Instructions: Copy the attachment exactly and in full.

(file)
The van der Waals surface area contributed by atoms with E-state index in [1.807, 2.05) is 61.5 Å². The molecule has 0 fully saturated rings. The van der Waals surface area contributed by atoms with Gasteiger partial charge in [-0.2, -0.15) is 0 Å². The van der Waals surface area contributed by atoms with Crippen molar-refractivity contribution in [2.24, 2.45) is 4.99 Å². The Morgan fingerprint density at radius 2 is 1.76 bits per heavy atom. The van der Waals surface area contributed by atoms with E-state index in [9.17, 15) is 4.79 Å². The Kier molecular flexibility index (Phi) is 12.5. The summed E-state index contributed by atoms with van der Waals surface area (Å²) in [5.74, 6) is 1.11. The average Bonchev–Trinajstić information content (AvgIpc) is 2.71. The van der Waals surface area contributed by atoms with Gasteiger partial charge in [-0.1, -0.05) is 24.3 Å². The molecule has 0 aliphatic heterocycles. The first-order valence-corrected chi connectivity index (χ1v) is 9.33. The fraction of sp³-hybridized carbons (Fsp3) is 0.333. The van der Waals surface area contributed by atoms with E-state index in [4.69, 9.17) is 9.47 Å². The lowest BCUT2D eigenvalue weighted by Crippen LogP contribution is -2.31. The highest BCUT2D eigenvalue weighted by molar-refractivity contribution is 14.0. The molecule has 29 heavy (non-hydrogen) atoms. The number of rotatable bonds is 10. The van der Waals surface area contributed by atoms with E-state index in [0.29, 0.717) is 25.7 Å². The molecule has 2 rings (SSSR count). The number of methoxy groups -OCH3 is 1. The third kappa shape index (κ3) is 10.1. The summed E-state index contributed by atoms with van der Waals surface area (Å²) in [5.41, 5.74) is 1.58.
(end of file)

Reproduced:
The van der Waals surface area contributed by atoms with E-state index in [1.807, 2.05) is 61.5 Å². The molecule has 0 fully saturated rings. The van der Waals surface area contributed by atoms with Gasteiger partial charge in [-0.2, -0.15) is 0 Å². The van der Waals surface area contributed by atoms with Crippen molar-refractivity contribution in [2.24, 2.45) is 4.99 Å². The Morgan fingerprint density at radius 2 is 1.76 bits per heavy atom. The van der Waals surface area contributed by atoms with E-state index in [9.17, 15) is 4.79 Å². The Kier molecular flexibility index (Phi) is 12.5. The summed E-state index contributed by atoms with van der Waals surface area (Å²) in [5.74, 6) is 1.11. The average Bonchev–Trinajstić information content (AvgIpc) is 2.71. The van der Waals surface area contributed by atoms with Gasteiger partial charge in [-0.1, -0.05) is 24.3 Å². The molecule has 0 aliphatic heterocycles. The first-order valence-corrected chi connectivity index (χ1v) is 9.33. The fraction of sp³-hybridized carbons (Fsp3) is 0.333. The van der Waals surface area contributed by atoms with E-state index in [4.69, 9.17) is 9.47 Å². The lowest BCUT2D eigenvalue weighted by Crippen LogP contribution is -2.31. The highest BCUT2D eigenvalue weighted by molar-refractivity contribution is 14.0. The molecule has 29 heavy (non-hydrogen) atoms. The number of rotatable bonds is 10. The van der Waals surface area contributed by atoms with E-state index in [0.29, 0.717) is 25.7 Å². The molecule has 2 rings (SSSR count). The number of methoxy groups -OCH3 is 1. The third kappa shape index (κ3) is 10.1. The summed E-state index contributed by atoms with van der Waals surface area (Å²) in [5.41, 5.74) is 1.58.